July 29, 2018 | Categories: Health
Science has proven that taking care of a houseplant can boost your physical and mental health. Here’s how having a houseplant can help your health:
One study out of the University of Nevada Cooperative Extension examined how indoor gardening experiences affected the lives of 18 seniors living in an assisted living facility. The residents participated in four two-hour interactive horticulture classes taught by a social horticulturist and a sociologist. Class members showed a significant increase in mastery, self-rated health, and self-rated happiness after the four weeks. Five months later, the subjects said they felt more control over their lives as well as feeling healthier and happier than before their plant responsibility experiment started. Perhaps taking care of a plant can have a short-term impact on happiness and feelings of control in your life—as long as you enjoy taking care of that plant.
Some scientific studies have shown that people are more productive, more relaxed, and friendlier when plants are part of their environment—at home and at work.“This won’t turn someone with serious anger management issues into a playful puppy dog in a plant-filled room!” says Creed. “But, it does establish that plants do make most people feel better in subtle ways.
Some research has shown that simply being in the presence of certain plants could impact hospital patients who are reporting pain. The next time you’re visiting a friend who’s had surgery, consider bringing them a flowering plant to help speed up their recovery. One study indicates that recovering surgery patients who had plants in their hospital rooms had significantly fewer intakes of pain medication, more positive physiological responses (lower blood pressure and heart rate), less pain, anxiety, and fatigue compared to patients who didn’t have plants in their rooms. The study suggested that potted plants rather than cut flowers might offer more benefit to recovering patients. Learn when you should call your doctor with back pain.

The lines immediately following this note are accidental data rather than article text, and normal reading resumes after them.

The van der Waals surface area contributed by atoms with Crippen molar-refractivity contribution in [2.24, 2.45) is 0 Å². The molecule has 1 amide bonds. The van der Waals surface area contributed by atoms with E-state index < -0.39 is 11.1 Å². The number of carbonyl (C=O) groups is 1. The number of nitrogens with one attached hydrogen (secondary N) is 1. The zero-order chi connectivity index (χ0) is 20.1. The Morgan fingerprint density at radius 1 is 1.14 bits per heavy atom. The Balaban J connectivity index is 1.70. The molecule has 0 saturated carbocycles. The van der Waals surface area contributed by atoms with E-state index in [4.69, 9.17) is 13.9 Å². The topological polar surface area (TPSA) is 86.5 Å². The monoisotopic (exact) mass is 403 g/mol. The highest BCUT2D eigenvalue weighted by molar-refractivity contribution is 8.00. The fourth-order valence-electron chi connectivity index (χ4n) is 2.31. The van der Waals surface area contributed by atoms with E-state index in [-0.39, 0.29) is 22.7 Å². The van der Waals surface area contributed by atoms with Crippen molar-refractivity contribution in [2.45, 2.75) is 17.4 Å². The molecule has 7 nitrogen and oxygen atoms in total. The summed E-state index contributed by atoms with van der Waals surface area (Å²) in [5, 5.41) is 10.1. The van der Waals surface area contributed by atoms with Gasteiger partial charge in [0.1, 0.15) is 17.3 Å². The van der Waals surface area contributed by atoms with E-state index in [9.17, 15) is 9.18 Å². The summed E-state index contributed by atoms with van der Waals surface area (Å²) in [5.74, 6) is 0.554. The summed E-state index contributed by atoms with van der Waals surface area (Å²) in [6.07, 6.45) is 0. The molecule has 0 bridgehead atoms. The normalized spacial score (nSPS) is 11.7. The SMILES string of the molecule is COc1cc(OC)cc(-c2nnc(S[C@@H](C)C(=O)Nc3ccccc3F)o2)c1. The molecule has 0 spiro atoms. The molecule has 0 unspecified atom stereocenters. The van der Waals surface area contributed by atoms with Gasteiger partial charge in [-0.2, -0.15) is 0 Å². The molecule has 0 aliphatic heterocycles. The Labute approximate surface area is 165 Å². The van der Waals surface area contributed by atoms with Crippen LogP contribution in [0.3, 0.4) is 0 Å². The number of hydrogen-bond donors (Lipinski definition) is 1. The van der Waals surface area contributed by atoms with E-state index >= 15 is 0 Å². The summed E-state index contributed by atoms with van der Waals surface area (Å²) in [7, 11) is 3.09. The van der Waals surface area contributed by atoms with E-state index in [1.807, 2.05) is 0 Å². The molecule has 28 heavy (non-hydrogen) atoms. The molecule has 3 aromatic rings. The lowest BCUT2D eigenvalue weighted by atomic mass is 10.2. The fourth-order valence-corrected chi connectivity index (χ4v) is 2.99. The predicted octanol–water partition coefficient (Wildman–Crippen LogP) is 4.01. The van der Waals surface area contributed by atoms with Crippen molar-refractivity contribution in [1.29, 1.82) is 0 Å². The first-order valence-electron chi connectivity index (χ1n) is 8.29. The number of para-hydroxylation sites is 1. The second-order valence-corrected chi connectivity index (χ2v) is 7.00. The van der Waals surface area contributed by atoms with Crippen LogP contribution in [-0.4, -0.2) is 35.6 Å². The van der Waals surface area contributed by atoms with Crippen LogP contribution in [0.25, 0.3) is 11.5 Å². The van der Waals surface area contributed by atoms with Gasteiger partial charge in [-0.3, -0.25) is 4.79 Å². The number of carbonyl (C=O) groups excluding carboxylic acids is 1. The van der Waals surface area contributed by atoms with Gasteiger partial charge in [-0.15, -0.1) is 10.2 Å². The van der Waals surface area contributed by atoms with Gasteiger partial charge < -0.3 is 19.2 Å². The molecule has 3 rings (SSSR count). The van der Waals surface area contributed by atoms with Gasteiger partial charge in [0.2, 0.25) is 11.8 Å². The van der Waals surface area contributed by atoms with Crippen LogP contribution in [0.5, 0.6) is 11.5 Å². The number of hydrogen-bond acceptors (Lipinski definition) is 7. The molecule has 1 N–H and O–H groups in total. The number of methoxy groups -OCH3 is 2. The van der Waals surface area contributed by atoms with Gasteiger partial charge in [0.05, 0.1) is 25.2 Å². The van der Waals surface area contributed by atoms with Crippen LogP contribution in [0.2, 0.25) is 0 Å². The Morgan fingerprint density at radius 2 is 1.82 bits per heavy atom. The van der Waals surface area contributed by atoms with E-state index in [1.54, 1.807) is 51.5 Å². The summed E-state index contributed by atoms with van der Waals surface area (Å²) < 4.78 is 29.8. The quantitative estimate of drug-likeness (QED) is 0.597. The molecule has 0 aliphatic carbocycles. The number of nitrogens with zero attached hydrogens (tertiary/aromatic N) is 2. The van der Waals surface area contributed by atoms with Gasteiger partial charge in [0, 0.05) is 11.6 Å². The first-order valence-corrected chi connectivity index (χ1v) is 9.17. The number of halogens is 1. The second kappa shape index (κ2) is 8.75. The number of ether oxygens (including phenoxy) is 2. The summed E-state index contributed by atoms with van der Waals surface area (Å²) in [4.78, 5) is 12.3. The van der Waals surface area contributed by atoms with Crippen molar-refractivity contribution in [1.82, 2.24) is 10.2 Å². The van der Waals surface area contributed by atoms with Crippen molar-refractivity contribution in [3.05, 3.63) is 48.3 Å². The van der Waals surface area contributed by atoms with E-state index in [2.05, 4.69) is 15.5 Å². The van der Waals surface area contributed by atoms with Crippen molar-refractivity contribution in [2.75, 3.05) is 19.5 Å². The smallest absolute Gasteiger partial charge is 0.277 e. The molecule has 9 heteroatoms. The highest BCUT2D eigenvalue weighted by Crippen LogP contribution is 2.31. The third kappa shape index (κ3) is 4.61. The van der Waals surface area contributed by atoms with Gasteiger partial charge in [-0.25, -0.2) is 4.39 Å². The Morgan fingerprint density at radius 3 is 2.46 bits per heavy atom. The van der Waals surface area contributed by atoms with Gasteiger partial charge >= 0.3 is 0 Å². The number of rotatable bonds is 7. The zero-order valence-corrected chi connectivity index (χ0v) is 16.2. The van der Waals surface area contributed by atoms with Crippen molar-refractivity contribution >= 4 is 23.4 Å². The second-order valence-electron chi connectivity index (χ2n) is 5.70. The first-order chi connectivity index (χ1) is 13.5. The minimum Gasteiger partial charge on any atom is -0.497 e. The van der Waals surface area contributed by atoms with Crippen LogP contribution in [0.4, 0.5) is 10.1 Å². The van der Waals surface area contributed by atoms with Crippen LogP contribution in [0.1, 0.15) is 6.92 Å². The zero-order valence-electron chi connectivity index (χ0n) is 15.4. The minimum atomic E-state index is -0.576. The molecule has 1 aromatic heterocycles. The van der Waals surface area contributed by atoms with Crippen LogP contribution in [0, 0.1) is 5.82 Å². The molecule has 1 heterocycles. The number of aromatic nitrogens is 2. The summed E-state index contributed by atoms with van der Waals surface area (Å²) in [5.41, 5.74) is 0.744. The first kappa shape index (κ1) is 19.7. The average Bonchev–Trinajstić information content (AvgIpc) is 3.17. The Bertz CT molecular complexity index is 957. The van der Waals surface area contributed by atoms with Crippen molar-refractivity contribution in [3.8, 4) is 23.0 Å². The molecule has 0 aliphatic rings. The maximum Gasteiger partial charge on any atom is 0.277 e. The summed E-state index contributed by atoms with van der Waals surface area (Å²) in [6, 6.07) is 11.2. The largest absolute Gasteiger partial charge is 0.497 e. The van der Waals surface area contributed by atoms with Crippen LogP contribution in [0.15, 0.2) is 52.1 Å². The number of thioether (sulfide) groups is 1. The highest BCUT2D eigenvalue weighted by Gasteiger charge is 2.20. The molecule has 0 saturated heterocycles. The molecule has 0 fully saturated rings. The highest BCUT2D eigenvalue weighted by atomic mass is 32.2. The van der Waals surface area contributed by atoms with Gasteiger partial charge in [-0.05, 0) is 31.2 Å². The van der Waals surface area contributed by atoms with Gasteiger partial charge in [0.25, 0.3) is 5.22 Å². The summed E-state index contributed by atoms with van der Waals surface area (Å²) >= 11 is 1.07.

It’s tough to know which plants will make your dog or cat sick, but, the ASPCA has a running list of the plants that may be toxic to your pets if they are ingested. Consult this list and talk to your veterinarian before adding a houseplant that may be dangerous if your pet is inclined to nibble it. Keep plants out of reach of pets and children as well. And Creed’s top advice for keeping your plant alive? “Don’t re-pot that plant you purchased,” he said. “It is the most common mistake people make. Don’t mess with the soil. Don’t mess with the roots. Re-potting sometimes is necessary, and it can be done successfully, but most people don’t do it appropriately and they don’t really know how to do it. It’s best to avoid doing it so you don’t kill your plant.”
Read the full article on DoctorOz.com.
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